RANGER AGAINST WAR: Not an Emo Boy <

Sunday, March 15, 2015

Not an Emo Boy

 Interesting. You Earth people glorify organized violence
for 40 centuries, but you imprison those
who employ it privately
--Mr. Spock

 Dispassionate, objective reasoning was Spock‚Äôs core.
Honing our skills to think, as opposed to emote
 is crucial to good decision-making.
--Lessons Learned from Mr. Spock,
Judge Michael Warren   

The Strength of a civilization is not measured
by its ability to fight wars,
but rather by its ability to prevent them
--Gene Roddenberry
___________________

Actor Leonard Nimoy has taken the Big Beam Up to the Sky, but his Star Trek character Spock remains a compelling indictment of human foibles. The unshakable logic he represented is a quaint depiction of a man that never was.

Spock hailed from the Vulcan race which placed the highest value on reason unfettered by emotionalism. (His mother was human, however, which was his Achilles heel.) Vulcans chose that path to fend off a potential racial holocaust due to their previous hyperemotionalism. Spock's logic tempered Captain Kirk's sometimes hotheaded reactivity, and it was these two poles around which most of the plotlines revolved.

Ranger sees an analogy to early 21st century American martial conduct. Almost a century after World War I -- The War to End All Wars -- we still follow the same reactive and emotional policies that brought the United States into that highly emotional powder keg.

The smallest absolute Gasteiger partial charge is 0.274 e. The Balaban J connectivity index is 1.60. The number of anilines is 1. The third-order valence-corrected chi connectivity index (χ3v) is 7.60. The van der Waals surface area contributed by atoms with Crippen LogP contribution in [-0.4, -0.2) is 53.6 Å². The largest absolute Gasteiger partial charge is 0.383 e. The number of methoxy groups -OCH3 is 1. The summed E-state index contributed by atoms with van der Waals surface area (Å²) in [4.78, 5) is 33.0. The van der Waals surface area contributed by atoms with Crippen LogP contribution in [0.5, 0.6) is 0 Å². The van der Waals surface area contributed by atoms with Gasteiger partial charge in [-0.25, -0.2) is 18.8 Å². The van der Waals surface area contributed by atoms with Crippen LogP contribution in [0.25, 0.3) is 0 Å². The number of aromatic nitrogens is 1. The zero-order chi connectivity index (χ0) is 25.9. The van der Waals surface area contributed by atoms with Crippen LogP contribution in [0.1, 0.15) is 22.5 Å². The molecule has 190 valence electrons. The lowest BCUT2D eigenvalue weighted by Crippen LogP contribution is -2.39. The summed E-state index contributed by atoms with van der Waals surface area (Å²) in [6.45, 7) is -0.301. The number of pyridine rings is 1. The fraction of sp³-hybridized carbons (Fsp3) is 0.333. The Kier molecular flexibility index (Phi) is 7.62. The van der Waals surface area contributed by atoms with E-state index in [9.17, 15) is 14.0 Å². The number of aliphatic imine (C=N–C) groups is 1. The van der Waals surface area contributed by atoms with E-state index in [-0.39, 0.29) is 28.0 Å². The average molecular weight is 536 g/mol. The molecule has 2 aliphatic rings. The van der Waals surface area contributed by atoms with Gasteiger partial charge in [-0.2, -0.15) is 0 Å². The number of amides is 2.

From a crazy Yugoslav to crazy Islamists (or, anarchical, if you prefer), we still bring out the big guns as the meet reaction to most hostilities. What else would Homo sapiens do, being the warlike toolmakers that we are?

Star Trek developer Gene Roddenberry offered a searing indictment of a nation mired in the mud of Southeast Asia with his outer space fantasy featuring the "Starship Enterprise" on a mission to find amenable life forms among the galaxies with whom to forge a peaceable federation. "To boldly go where no man had gone before" (the most famous split infinitive in television.) But like President Wilson's League of Nations, this was a camaraderie that was beyond earthling's capabilities.

If Spock could rule the world, it's a fair bet he would eschew both the magical feel-good hope-and-change rhetoric of our leaders as well as the fear and hatred which serves as its balance.

Perhaps our battle cry should be, "WWSD" ("What Would Spock Do?")

[A friend sent this interesting clip of Nimoy explaining the source of his famous "live long and prosper" hand gesture. It was intended as a gesture of fraternity from a being with an otherwise inscrutable visage --L.]

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